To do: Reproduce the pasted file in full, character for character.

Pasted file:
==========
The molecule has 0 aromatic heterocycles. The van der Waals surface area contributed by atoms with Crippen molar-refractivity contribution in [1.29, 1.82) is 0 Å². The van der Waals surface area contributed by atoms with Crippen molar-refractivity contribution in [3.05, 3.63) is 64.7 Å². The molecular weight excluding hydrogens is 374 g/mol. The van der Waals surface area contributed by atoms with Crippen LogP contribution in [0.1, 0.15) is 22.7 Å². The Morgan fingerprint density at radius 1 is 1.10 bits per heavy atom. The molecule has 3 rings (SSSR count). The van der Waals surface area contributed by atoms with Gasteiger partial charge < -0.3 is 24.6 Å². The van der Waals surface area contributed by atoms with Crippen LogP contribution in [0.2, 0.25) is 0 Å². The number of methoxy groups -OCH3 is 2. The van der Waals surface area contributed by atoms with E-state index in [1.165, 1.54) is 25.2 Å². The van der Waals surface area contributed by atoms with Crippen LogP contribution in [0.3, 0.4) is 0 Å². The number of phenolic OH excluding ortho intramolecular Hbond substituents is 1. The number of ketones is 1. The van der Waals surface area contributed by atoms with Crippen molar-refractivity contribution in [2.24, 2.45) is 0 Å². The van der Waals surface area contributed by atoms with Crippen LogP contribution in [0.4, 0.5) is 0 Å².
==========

The molecule has 0 aromatic heterocycles. The van der Waals surface area contributed by atoms with Crippen molar-refractivity contribution in [1.29, 1.82) is 0 Å². The van der Waals surface area contributed by atoms with Crippen molar-refractivity contribution in [3.05, 3.63) is 64.7 Å². The molecular weight excluding hydrogens is 374 g/mol. The van der Waals surface area contributed by atoms with Crippen LogP contribution in [0.1, 0.15) is 22.7 Å². The Morgan fingerprint density at radius 1 is 1.10 bits per heavy atom. The molecule has 3 rings (SSSR count). The van der Waals surface area contributed by atoms with Gasteiger partial charge < -0.3 is 24.6 Å². The van der Waals surface area contributed by atoms with Crippen LogP contribution in [0.2, 0.25) is 0 Å². The number of methoxy groups -OCH3 is 2. The van der Waals surface area contributed by atoms with E-state index in [1.165, 1.54) is 25.2 Å². The van der Waals surface area contributed by atoms with Crippen LogP contribution in [0.3, 0.4) is 0 Å². The number of phenolic OH excluding ortho intramolecular Hbond substituents is 1. The number of ketones is 1. The van der Waals surface area contributed by atoms with Crippen molar-refractivity contribution in [2.24, 2.45) is 0 Å². The van der Waals surface area contributed by atoms with Crippen LogP contribution in [0.4, 0.5) is 0 Å².